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Developing a treatment plan for any disease requires a clear diagnosis. New Alzheimer's tests might help with early detection of some aspects of the disease.
Research is ongoing to develop new tests and determine who might benefit from them. More testing is needed before they can become widely available.
Biomarker test. A biomarker is something that can be measured to indicate the presence of a disease. Two proteins, beta-amyloid and tau, which are found in the brains of people with Alzheimer's can be measured in the fluid that surrounds the brain and spinal cord (cerebrospinal fluid).
The fluid is examined for evidence of abnormal development of beta-amyloid proteins, which form plaques, and tau proteins, which form tangles. Both plaques and tangles are thought to contribute to the development of Alzheimer's disease.
These proteins can distinguish Alzheimer's disease from other causes of dementia and may help identify people with the disease process before they have significant mental decline. They can support a diagnosis of Alzheimer's, but are not yet used routinely for diagnosis.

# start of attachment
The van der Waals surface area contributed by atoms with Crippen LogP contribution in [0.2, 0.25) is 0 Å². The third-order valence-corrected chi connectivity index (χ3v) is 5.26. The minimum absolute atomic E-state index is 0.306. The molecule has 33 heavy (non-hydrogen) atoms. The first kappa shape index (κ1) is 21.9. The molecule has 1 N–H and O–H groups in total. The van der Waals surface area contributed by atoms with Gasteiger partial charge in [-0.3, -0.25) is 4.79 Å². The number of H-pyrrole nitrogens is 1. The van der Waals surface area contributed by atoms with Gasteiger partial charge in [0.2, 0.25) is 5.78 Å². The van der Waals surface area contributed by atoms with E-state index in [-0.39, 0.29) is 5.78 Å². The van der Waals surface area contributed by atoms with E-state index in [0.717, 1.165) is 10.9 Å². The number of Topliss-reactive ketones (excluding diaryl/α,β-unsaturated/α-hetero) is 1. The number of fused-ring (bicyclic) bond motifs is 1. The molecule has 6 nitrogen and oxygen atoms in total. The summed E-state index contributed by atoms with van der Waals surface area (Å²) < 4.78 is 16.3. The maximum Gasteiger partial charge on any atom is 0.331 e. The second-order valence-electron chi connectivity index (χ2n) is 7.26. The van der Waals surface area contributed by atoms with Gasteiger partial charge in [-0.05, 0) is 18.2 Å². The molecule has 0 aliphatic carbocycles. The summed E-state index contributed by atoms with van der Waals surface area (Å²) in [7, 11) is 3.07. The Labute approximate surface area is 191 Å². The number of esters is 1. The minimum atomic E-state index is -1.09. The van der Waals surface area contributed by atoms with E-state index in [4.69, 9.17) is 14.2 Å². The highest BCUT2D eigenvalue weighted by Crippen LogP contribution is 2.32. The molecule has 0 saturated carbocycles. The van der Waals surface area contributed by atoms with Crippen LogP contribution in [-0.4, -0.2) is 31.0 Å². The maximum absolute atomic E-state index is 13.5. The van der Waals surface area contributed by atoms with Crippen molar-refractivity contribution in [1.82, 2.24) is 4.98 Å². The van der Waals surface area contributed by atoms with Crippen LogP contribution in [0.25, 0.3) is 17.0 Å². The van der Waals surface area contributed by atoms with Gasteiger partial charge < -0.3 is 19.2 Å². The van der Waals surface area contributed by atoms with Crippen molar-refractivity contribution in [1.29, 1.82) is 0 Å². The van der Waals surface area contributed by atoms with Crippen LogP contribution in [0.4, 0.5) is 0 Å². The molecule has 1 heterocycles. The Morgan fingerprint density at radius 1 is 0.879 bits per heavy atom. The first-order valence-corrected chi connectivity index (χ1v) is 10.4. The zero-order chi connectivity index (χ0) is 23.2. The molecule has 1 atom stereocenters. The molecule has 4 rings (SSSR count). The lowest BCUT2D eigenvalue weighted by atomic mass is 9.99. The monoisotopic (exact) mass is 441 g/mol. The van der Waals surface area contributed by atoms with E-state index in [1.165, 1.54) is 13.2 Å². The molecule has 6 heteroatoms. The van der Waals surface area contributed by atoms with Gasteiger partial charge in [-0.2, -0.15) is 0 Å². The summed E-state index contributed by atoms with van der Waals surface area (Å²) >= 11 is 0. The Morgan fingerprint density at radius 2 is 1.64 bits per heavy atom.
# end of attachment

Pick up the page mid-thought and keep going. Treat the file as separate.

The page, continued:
Brain imaging (neuroimaging). Researchers are studying imaging techniques, such as MRI and positron emission tomography (PET) scans, used with radiotracers.
Radiotracers are charged particles that "light up" Alzheimer's-affected areas in images of the brain — for example, by attaching to proteins, amyloid and tau, associated with Alzheimer's disease. However, having amyloid plaques in the brain doesn't mean you have dementia. More study is needed.
Early detection and diagnosis of Alzheimer's disease is an important goal. Early intervention with medications might slow disease progression and provide an opportunity to plan for the future.
Jonathan Graff-Radford, M.D.
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